| Singapore | 13 Oct 2016 | Asia Samachar |
It is very difﬁcult to get Mr Harbans Singh PS to say much about his personal contributions to the Inter-Religious Organisation (IRO). This is largely due to the fact that he prefers to speak about the organisation and its values and signiﬁcance. Immediately, one can begin to see that this man lives and breathes the IRO. Ultimately, it does not really matter that he does not say much about his own efforts and achievements because they are slowly revealed without him having to do so.
When Harbans was approached for an interview for this article, he suggested that it take place at Ba-Alwie Mosque on Lewis Road. One would immediately be puzzled with this suggestion since the interview is with a Sikh representative for a book about the Sikh community. The second surprise came when he proposed that it take place over lunch at the mosque. The reason became quite apparent soon after. The Imam of the mosque, Imam Habib Syed Hassan Alatttas, is Harbans’ dear friend. This was to be the ﬁrst inkling that the presidency of the IRO was much more than just a post for this man. It actually is a way of life. The interview was peppered with anecdotes from the Imam on Harbans’ invaluable contributions to the organisation and Singapore.
The 86-year old, who has stepped down as President of the IRO, is still very much an indispensable member of the organisation. The veteran member of the non-government organisation is still held in high regard by his colleagues. As the Imam alluded to, Harbans has the ability to bring people together. In an organisation such as the IRO, where there are representatives from so many different groups, much of their undertakings are based on consensus, which does not always automatically occur. Harbans’ biggest contribution to the IRO is his patience and his ability to be a unifying factor. There are “many different groups with different thinking. If someone goes astray, he puts that person straight. Other people are afraid to speak but he is direct.”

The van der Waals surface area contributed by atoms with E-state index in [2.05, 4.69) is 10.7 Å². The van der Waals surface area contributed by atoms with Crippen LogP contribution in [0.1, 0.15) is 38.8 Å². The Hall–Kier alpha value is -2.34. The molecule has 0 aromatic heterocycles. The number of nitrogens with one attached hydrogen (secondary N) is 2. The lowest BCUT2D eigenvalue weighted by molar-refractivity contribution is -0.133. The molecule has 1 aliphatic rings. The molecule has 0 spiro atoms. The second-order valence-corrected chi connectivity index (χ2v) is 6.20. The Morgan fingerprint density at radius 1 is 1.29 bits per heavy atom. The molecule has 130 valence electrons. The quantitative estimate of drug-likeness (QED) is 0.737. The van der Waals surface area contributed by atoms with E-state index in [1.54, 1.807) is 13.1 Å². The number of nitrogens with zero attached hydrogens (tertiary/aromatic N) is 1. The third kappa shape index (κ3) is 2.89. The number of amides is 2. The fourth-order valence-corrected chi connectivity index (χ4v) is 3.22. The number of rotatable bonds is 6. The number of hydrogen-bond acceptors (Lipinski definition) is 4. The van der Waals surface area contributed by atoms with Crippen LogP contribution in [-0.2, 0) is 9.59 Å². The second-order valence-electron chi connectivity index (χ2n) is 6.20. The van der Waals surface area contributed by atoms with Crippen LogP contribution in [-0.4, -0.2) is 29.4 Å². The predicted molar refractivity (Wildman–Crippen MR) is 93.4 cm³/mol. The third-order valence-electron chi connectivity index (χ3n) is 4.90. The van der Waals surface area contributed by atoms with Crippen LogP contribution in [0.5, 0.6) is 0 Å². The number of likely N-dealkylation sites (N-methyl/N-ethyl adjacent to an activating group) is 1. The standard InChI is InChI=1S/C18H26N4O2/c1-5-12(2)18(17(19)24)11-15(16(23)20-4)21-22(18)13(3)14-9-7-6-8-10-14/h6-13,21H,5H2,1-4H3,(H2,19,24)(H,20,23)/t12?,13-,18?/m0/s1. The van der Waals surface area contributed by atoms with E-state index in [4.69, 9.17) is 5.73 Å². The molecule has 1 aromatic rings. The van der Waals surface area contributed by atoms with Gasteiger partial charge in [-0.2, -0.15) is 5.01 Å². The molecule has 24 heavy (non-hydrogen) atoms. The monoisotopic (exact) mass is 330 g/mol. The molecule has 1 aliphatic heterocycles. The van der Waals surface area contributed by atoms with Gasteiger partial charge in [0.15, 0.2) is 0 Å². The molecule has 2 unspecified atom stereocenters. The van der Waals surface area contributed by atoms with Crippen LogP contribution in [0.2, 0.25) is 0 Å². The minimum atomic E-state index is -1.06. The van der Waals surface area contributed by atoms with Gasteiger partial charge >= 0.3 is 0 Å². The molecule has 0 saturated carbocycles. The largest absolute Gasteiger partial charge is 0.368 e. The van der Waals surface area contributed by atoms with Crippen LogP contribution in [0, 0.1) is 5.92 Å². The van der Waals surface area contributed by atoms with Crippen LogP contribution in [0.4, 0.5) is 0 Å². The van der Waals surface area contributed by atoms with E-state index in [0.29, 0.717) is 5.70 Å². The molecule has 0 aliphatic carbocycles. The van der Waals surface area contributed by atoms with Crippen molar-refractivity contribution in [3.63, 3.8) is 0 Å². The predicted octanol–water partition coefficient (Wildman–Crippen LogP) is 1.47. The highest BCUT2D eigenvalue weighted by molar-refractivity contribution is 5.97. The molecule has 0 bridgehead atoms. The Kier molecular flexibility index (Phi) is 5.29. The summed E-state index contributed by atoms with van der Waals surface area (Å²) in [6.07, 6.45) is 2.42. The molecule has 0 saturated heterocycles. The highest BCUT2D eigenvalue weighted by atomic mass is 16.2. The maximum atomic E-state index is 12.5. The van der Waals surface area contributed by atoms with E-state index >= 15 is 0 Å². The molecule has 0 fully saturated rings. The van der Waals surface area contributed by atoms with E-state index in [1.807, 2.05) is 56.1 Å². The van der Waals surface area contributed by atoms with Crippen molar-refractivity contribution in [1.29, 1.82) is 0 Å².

Even today, Harbans continues to be active in the IRO. He is the Chairman of the Prayer and Blessing Committee. It comprises a team of religious leaders that conducts prayers and gives blessings at important events. These prayers are requested by various organisations for a variety of purposes, ranging from the exhumations at Bukit Brown to the F1 Grand Prix races. The religious leaders pray for safety, humanity and concerns of individuals who work in these places. These sessions are not directly for religious concerns or for any commercial purpose. Harbans is easily recognisable from photographs of inter-faith leaders conducting prayers at signiﬁcant events that occasionally appear in the newspaper.
However, there is also an equal chance that you will not recognise him because this proliﬁc religious leader is so humble and self-deprecating that he seems to prefer working behind the scenes without much fanfare. According to the Imam, “Harbans just does work quietly…but the results speak for themselves.”